I also cut out a smaller circle for my index card and also had a little calligraphy fun with this too.
Using shimmer paper (as I would be using a lot of water, watercolour paper would also work), I taped the pieces to a board to keep them flat. It was more successful than not taping – the pieces still buckled but not as much. For these four pieces, I either spritzed – powdered – spritzed or just powdered -spritzed. Here you can see
1. the powder on dry paper;
2. the crystals starting to burst when the water is applied;
3. the patterns changing as more water is added making more colour release. I used a mix of 3 or 4 colours on each piece.
When I was happy with the coverage and patterns, I left them overnight to dry. I’ll warn you – it’ll probably look a hot mess at this stage. The colours are lighter when they’re dry so wait until then before you decide whether to chuck it away!! You may be surprised…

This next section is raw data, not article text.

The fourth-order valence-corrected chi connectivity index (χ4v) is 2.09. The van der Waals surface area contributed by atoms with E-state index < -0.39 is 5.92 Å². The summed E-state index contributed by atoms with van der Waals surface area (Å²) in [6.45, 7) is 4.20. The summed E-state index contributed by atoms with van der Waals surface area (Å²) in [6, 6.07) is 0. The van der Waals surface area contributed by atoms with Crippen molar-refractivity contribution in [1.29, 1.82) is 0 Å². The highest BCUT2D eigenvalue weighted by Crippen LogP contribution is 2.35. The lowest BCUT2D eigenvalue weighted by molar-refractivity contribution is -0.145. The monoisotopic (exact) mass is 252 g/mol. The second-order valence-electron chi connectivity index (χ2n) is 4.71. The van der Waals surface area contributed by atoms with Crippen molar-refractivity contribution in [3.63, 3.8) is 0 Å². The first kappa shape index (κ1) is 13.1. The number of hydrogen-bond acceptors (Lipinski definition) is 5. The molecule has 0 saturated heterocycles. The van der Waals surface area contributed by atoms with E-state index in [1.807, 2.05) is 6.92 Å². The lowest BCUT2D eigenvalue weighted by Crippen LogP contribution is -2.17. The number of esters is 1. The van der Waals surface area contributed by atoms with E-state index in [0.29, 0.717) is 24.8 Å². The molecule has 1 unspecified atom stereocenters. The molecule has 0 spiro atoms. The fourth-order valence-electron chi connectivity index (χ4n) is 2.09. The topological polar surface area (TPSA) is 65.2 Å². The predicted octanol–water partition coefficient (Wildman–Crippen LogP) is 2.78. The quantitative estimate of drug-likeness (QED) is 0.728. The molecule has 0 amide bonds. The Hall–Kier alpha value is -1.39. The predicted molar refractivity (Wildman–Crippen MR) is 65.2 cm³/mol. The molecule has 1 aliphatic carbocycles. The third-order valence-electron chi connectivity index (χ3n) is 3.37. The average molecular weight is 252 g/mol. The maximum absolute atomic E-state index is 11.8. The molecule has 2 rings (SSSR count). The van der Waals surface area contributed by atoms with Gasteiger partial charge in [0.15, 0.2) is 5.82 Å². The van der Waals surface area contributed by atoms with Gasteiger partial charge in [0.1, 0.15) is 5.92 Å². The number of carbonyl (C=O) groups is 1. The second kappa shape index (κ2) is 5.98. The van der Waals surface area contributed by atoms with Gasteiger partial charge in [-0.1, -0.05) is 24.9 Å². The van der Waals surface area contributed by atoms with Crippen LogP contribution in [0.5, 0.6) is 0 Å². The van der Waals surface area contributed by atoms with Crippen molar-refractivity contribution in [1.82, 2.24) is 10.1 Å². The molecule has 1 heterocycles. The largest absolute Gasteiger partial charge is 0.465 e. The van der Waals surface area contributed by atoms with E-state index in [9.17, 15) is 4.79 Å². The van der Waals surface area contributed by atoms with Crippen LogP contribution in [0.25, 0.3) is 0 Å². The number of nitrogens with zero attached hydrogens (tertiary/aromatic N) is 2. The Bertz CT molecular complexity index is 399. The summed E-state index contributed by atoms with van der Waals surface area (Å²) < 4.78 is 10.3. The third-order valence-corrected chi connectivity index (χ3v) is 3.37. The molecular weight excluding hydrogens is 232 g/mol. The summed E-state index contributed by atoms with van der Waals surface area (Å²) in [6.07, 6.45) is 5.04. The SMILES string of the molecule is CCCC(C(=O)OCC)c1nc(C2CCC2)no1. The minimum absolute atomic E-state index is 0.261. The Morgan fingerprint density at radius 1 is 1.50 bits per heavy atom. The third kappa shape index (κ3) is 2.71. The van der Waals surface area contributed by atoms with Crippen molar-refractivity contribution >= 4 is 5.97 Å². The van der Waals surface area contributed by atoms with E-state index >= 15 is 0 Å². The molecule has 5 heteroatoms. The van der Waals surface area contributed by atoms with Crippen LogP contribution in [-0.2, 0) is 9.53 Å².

Remember the Friendly Silhouette dies from a few weeks ago? I wanted to use these again but using white rather than black card and the dramatic backgrounds created using Brusho are perfect for this.
What’s lovely about Shimmer White card is that it has a light glittery effect which shines through the Brusho and adds a bit of interest to the sky.
I tried a sentiment in a smaller font on this card but it looked a bit lost so instead I decided to make the most of the dark background and heat emboss the sentiment there instead.
This panel looked more like a galaxy so I added the star flourish and the star cut outs from Stitched Stars dies (to be released in the 2019 Autumn/Winter Catalogue on 4th Sept). The coordinating So Many Stars stamp set has only Christmas sentiments so I used another star-themed one from my stash.